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Both Rwandan and Indonesian modern history were characterized by a series of violent conflicts. The most violent episode in Indonesian history was the 1965-1968 genocide while in Rwandan history it was the 1994 genocide. This symposium will explore in a comparative way what the legacies are of both genocides as experienced by descendants of the generation that consciously lived through the respective genocide episodes - as victim, perpetrator or bystander - and the way these descendants cope with these legacies.

Detail Summary
Date 12 June 2018
Time 10:00 - 17:00
Location Roeterseilandcampus - building B/C/D (entrance B/C)

Background information

During the genocide against the Tutsi in Rwanda approximately one million people were killed, two million fled to neighbouring countries and one million were internally displaced. During the genocide against alleged members of the Indonesian Communist Party (PKI) in Indonesia possibly one million people were killed and perhaps another million and a half were detained without trial. Many more suffered from other kinds of injustices. In Rwanda a range of transitional justice mechanisms were implemented by the government soon after the genocide – the main ones being the community justice courts Gacaca, a national reconciliation program, memorials at massacre sites and annual commemorations, while the Indonesian government silenced the genocide, granted impunity to the perpetrators and obstructed any form of memorialisation. These differences at least partly explain why in the genocide studies canon the Rwandan genocide features high on the list in terms of attention while the Indonesian genocide features low on that list.

This symposium will explore in a comparative way what the legacies are of both genocides as experienced by descendants of the generation that consciously lived through the respective genocide episodes - as victim, perpetrator or bystander - and the way these descendants cope with these legacies. One of the aims of the symposium is to generate inspiration for a research proposal focusing on genocide-related intergenerational issues in Indonesia.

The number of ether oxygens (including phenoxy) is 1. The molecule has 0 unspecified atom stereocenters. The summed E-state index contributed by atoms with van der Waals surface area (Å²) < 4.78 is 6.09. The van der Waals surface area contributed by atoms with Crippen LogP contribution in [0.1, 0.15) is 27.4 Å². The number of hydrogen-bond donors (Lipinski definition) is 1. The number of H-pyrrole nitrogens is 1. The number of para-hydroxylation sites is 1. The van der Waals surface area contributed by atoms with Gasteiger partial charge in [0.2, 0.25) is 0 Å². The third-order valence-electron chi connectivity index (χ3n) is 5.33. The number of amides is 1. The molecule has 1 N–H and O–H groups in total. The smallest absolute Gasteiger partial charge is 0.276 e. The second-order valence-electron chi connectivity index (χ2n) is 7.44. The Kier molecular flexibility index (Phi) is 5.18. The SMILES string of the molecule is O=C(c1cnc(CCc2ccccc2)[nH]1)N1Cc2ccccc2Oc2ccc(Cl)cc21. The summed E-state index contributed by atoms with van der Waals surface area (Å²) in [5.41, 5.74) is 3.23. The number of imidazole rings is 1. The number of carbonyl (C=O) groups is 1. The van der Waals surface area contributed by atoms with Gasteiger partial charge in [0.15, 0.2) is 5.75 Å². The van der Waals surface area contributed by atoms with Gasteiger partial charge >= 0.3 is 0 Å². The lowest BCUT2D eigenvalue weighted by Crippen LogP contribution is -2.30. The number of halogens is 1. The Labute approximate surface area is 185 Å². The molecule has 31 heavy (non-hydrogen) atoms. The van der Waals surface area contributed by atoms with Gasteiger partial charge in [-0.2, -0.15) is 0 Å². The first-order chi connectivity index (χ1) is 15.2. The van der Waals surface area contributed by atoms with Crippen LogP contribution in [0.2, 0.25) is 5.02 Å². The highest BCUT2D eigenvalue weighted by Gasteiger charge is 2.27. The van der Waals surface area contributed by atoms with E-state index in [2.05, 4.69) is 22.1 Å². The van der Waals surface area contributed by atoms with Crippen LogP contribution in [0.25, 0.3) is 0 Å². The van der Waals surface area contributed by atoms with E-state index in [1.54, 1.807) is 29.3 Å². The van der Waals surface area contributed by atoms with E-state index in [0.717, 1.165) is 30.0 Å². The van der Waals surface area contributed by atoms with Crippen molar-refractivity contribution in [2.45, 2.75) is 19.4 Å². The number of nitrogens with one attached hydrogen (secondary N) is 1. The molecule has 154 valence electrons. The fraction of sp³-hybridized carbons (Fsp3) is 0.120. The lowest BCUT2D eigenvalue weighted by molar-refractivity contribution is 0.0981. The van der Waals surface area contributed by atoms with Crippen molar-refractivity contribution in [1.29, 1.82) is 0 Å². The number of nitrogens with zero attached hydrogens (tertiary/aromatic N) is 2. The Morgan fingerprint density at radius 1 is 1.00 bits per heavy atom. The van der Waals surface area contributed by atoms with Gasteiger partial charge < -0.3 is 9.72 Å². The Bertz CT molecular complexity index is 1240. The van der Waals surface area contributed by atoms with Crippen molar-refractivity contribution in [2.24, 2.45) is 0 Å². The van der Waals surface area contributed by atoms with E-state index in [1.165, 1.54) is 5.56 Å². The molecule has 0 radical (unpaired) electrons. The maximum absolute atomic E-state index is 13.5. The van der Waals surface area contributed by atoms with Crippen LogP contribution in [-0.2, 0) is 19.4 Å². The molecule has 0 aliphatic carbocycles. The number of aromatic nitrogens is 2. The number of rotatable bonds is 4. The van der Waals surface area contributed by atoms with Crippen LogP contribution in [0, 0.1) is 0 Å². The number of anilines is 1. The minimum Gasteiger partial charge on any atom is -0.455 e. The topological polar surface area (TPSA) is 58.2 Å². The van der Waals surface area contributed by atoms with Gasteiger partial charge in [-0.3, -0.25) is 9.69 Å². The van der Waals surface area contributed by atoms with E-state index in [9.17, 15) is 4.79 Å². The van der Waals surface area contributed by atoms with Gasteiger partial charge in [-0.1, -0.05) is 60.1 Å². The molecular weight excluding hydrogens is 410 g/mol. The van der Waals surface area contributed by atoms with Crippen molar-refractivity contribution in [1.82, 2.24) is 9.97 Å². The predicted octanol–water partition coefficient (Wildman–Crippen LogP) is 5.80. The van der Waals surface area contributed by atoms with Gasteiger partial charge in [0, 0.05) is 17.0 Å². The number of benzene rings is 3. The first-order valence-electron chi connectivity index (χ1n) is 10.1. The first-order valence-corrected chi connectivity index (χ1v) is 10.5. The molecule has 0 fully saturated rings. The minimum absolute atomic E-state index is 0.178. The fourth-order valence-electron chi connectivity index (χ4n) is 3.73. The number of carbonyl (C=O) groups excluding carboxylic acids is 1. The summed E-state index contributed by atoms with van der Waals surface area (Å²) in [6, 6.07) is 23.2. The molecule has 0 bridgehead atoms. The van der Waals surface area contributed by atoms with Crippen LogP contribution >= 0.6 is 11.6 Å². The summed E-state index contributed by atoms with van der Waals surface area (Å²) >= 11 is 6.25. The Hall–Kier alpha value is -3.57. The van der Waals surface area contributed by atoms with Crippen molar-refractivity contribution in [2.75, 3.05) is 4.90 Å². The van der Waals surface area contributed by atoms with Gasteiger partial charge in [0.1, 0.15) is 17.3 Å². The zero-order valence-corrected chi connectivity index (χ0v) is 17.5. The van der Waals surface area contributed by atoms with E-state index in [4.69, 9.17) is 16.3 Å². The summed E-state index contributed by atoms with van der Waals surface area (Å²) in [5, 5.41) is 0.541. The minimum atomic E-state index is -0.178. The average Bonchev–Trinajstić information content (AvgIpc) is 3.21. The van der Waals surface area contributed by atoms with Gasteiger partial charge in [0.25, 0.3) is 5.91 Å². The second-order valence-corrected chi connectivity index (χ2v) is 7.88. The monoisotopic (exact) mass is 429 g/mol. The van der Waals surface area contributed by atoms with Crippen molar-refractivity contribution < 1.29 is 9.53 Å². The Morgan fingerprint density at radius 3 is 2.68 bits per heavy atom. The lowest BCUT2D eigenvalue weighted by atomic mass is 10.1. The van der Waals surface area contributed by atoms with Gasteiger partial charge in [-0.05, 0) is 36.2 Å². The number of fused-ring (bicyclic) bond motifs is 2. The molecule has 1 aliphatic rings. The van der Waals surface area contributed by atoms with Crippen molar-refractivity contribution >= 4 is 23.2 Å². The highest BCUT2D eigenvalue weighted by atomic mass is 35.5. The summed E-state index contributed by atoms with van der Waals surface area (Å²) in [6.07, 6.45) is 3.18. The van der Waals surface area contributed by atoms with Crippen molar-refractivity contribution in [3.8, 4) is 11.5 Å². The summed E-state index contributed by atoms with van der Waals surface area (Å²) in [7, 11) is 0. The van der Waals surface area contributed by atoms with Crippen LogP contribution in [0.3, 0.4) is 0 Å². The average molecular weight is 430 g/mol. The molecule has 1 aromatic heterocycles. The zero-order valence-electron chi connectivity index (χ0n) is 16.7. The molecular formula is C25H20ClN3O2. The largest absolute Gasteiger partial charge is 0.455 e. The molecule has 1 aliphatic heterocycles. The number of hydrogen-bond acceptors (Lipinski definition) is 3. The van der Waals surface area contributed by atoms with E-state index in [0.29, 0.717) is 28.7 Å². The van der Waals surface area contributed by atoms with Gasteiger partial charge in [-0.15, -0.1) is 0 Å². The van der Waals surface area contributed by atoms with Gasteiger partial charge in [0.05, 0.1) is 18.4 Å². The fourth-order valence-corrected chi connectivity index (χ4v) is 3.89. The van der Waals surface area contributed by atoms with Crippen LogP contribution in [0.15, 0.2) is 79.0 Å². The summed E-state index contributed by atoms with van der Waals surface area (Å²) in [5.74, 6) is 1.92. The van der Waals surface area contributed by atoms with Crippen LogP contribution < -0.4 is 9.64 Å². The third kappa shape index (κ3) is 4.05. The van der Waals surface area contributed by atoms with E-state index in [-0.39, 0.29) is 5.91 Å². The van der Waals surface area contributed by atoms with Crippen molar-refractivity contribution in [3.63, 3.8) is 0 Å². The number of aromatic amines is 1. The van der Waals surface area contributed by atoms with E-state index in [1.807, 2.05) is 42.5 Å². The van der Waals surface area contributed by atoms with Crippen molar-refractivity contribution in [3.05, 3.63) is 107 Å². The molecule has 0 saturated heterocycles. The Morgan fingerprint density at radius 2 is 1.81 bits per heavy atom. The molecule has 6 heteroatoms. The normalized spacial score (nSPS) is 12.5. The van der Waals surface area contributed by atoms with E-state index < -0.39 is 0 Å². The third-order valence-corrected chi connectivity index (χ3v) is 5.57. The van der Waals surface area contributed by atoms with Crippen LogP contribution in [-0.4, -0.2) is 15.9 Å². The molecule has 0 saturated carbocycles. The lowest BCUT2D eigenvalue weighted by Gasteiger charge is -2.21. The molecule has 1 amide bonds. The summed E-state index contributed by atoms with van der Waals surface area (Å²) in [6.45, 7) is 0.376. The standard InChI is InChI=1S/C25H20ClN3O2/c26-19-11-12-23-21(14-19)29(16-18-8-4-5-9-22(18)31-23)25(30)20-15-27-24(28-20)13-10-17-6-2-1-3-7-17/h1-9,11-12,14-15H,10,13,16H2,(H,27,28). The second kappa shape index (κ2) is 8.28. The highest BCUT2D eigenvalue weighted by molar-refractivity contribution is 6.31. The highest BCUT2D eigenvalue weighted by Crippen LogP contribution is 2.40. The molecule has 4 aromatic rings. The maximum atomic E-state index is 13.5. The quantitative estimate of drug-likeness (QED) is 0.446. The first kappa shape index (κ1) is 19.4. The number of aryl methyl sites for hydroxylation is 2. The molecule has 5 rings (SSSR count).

Programme

10.00 - 10.30

Registration

 

10.30 - 10.40

Welcome

Annemiek Richters

10.40 – 11.15

Bert Ingelaere

Inside Rwanda’s Gacaca Courts: Seeking justice after genocide

11.15 – 11.50

Aggee Shyaka Mugabe

Reconciliation in the aftermath of genocide in Rwanda: Key challenges currently faced

11.50 – 12.25

Theoneste Rutaysire

Living under the shadow of génocidaire parents in Rwanda: The impact of ambiguous loss on children in relation to their family and community

 

 

 

12.25 - 13.00

Grace Leksana and Martijn Eickhoff

Unofficial memory culture in post-1965 Indonesia

 

13.00 – 14.00

Lunch

Film The Mute's Soliloquy 

14.00 – 14.35

Saskia Wieringa

Commemorating the Indonesian genocide: The third generation and the website ‘Ingat 65’ (Remember 1965)

14.35– 15.10

Lidewyde Berckmoes

How legacies of genocide are transmitted in the family environment

15.10 - 15.45

Emmanuel Sarabwe

Disturbed family dynamics in post-genocide Rwanda and its trickle down effects on the next generation in terms of reconciliation

 

 

 

15.45 – 16.20

Annemiek Richters

The transmission of traumatic memories of Rwandan female survivors of genocide rape to their offspring and children's responses

16.20 – 16.55

 Discussion

 

16.55 – 17.00

Closure

Saskia Wieringa

See for abstracts of the presentations and short biographic information about the chair and presenters

Due to limited spaces registration is required. Please register with mentioning your name, email address and affiliation/organisation

Roeterseilandcampus - building B/C/D (entrance B/C)
Roeterseilandcampus - building B/C/D (entrance B/C)

Room University of Amsterdam, Roeterseiland, Room C0.01

Nieuwe Achtergracht 166
1018 WV Amsterdam